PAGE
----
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Side effects of viagra use » Online Healthcare. Approved canadian pharmacy »»» Online Canadian Pharmacy http://baglady.dreamhosters.com/2007/09/29/is-married-life-more-expensive-than-single-life/ http://baglady.dreamhosters.com/2007/09/29/is-married-life-more-expensive-than-single-life/#comments Sat, 29 Sep 2007 20:31:53 +0000 admin http://baglady.dreamhosters.com/2007/09/29/is-married-life-more-expensive-than-single-life/ The is officially over. The hubby and I have settled into our new married life together and our financial union is still a little confusing to say the least. We have a joint checking account now and we are paying our bills through that account, but it really feels like our expenses have gone up because I never used to see how much the hubby spent. It makes me wonder if marriage would make our costs go up or go down. I asked a few married coworkers this question and all of them said that after they got married they are spending a lot more than before. However, all of these coworkers are men and one of them has a wife that’s still going to school so he has to support her. So I decided to make a comparison of our current expenditures with our former expenditures here and see what would happen.

Here are the areas where we’re saving money:

side effects of viagra use — The hubby used to pay for all of the utilities at his apartment even though he had a roommate. I shared the utility bills with my roommates but it still came out to be $50 to $70 a month. Currently, our cable tv, water, and garbage are included in the rent so that’s also a big plus. Before we got married the hubby was paying for water and garbage also. I estimate that the utitlies savings would add up to approximately $1500 to $2000 a year just because we now live together.

side effects of viagra use — We haven’t been eating out as often, but cooking isn’t as cheap as I thought. The only spare time we have to cook is on the weekends so the hubby tries to make a lot of food that lasts for a few days. Our food bills aren’t significantly lowered because we also hosted a couple dinners during the weekends. Hopefully we will save more in the future by eating out less. I estimate that we should be able to save $1000 to $2000 a year on food.

side effects of viagra use– We’re no longer driving back and forth between our apartments. The hubby is also now ten miles closer to work so he’s saving much more on gas everyday. I am about four miles farther from work but it works out that our total mileage driven is still reduced. Our gas bill for the past month has been very small and I hope it stays that way. Our estimated savings for gas is about $400 to $600 a year.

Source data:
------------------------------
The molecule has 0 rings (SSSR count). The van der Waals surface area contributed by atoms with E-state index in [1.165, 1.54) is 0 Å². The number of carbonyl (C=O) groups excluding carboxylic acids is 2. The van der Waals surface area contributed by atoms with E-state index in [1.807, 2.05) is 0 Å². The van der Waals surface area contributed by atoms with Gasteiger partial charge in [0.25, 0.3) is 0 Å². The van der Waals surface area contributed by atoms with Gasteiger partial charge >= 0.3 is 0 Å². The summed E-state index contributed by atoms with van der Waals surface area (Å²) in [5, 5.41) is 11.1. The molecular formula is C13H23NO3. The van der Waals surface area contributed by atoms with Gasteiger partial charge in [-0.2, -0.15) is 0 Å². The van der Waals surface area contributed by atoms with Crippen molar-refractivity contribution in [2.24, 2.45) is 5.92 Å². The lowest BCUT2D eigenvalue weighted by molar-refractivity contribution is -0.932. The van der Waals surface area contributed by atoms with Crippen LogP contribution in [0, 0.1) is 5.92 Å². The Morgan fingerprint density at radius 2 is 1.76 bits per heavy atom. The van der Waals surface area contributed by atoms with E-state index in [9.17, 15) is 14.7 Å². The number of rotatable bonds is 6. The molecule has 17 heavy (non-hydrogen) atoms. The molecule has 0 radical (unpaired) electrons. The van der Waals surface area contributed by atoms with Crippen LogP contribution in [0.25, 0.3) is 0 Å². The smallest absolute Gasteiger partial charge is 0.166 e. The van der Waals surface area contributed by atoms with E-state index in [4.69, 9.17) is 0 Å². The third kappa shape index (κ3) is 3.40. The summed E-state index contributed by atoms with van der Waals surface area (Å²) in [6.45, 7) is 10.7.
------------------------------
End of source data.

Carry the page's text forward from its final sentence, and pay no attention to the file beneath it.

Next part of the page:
side effects of viagra use — I wrote about when the insurance company raised the hubby’s rates. Now that we’re married the new insurance company gave the hubby a discounted six months rate that is about $360 lower! I’m pretty happy about that and our next insurance rate reduction will be the 25 year old discount. That’s coming up soon for the hubby and we should be able to shave some more dollars off.

So far, it sounds like marriage is great and we’re saving thousands of dollars, but here are the areas where we’re spending more:
side effects of viagra use — The marriage penalty is going to hit us this year and I’m not quite sure how much more we would be paying. If we weren’t married we would both be in the 25% marginal tax bracket since we both contribute a fairly good amount of our salaries to our 401ks. However marriage pushes us to the next bracket. The extra taxes we pay will probably wipe out all the savings we receive from living together. I’m not quite sure what the point of the marriage penalty is besides keeping families living on one income. From my point of view it seems to be such an anti-marriage and anti-women tax policy. However, one thing that could mitigate our taxes is our charitable contributions. It is possible that we may still remain in the 25% tax bracket, but it’s pretty unlikely.

side effects of viagra use — Originally we both had roommates that shared the rent. Now we are roommates with each other so our rent seems like such a large number. In actuality it’s only $160 more a month than our combined rents previously. This basically negates the utilities savings.

We don’t have kids yet, but many people have already told me that children will increase our expenditures by quite a bit. So, my current analysis of our expenses is still sort of inconclusive because we are saving quite a bit, and yet it seems like we’re spending more. So to my single readers, do you think that you’ll save more money after you get married? And to my married readers, do you spend more or less now that you’re married? Where are the savings from and where is the extra money going? I haven’t really asked a woman this question yet because most of my coworkers and friends are men and pretty much all of them think that women are expensive. So, feel free to give me your input!